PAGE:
'They never forget anything': 5 ways being a teacher gets you ready for becoming a parent.

Having been a member of both the profession of teaching and the unpaid profession of parenting, as it turns out, they aren’t all that different.

In fact, I would say that being a teacher provides a person with a lot of the same skills, lessons and knowledge that you require as a parent.

So if teaching didn’t scare you off kids entirely, here are some of the ways it prepares you for parenting:

Teachers translated… this is what they really mean when they say “sense of sportsmanship,” and other phrases:

Video by MMC

1. Kids are EXHAUSTING.

Whether you are teaching four-year-olds or 14-year-olds, kids are bundles of endless energy – physically, emotionally and mentally. They rarely tire and are willing to challenge you every step of the way. A simple cut and paste activity can turn into an election style debate on the art of cutting and the worst part is, you never know it is going to happen.

Parenting is almost the same – where a request to please put on shoes for school turns into a deep and meaningful pondering and questioning of why shoes are required at school and why it is unfair that they can’t wear their strappy, sparkly, party shoes with a heel that Grandma bought them for their birthday because they are much cooler (thanks Grandma).



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2. Discipline, rules and structure are not always fun but are definitely important.

Yep, BORING but totally necessary.

Without guidelines, rules and structure, a lesson with twenty something kids would be…well hell really. Having a plan means usually staying on track, teaching what you are meant to so kids learn and it means productivity. The latter usually avoids boredom which is definitely key, because we all know what boredom means… chaos.


Parenting is the same, without any rules or structure it would sooner or later be like Lord of the Flies and nobody… nobody wants that.

3. Kids all learn differently – different styles, paces and at different times.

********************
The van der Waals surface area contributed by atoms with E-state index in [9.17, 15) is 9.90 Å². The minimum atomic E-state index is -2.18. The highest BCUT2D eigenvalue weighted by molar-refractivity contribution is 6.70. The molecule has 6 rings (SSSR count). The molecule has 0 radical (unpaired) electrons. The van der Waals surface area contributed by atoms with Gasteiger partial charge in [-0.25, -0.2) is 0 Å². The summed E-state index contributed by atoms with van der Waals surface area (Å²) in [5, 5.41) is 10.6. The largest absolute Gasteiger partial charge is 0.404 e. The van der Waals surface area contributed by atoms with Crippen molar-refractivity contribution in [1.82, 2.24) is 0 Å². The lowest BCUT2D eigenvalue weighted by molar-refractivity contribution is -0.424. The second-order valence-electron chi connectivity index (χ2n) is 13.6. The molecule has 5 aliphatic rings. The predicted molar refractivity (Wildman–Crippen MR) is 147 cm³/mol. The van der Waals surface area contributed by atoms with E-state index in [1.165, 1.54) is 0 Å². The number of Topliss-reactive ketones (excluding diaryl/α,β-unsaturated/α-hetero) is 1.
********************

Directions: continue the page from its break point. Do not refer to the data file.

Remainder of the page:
From my time teaching, understanding that all kids learnt differently, often in polar opposite ways was essential. It was also challenging. Adapting the way you teach to suit 25 students takes time, preparation, a lot of thought and consideration and often thinking way outside the box.

There are the visual learners, the kinaesthetic learners, the linguistic learners the aural learners, the eager learners and the not so eager learners. Each student is completely different which is what makes them special but also makes teaching such hard work at times.

Your own children, despite often coming from the biology of the same two individuals and growing up in the same exact environment, doesn’t guarantee two carbon copies. I can definitely vouch for that. Approaching your children in the same way often won’t work so sometimes getting a kid to pack up their toys is a game, other times it is just a request (okay who am I kidding? Sometimes it is bribery).


4. Kids are an observant, switched on bunch.

Nothing gets past the eagle eyes of kids – they see everything, they hear everything and apparently they also have the memory of one million elephants – never forgetting a thing. I learnt this the hard way when I forgot a reward for my class after one particular stand out lesson. Never did I forget again.

“You promised we could….” Is a highly used phrase in my house by both my children. A promise is a promise and I will now always be held accountable, otherwise I will most definitely hear about it.


5. Kids are lovingly cheeky, sneaky and whether you like it or not, they always have control.

Yep, I said it, as adults we pretend to have control, we say we have control, some may even partly believe they have control but in reality we don’t.

In a classroom there are often over twenty children who share the same childish spark of cheekiness and sneakiness. They do not always execute their power but every once in a while they will join forces so they can play a game instead of the allocated task. Another thing they do is deceive us with their cuteness and seemingly innocent smiles to try and get something they want or to deny doing something they shouldn’t have.

Luckily, the majority of parents don’t have twenty something of their own children so we have the advantage of numbers. Yet the disadvantage that they are our own and our love can blind us temporarily while they sneakily apply makeup all over their face, nappy cream on the carpet or texta on the wall.

Are you a teacher? Are you also a parent? How have you found them similar? Tell us in the comments section below. 

Shona Hendley is a freelance writer from Victoria. An ex secondary school teacher, Shona has a strong interest in education. She is an animal lover and advocate, with a morbid fascination for true crime and horror movies. Shona is usually busy writing and raising her children: three goats, two cats and two humans. You can follow her on Instagram @shonamarion.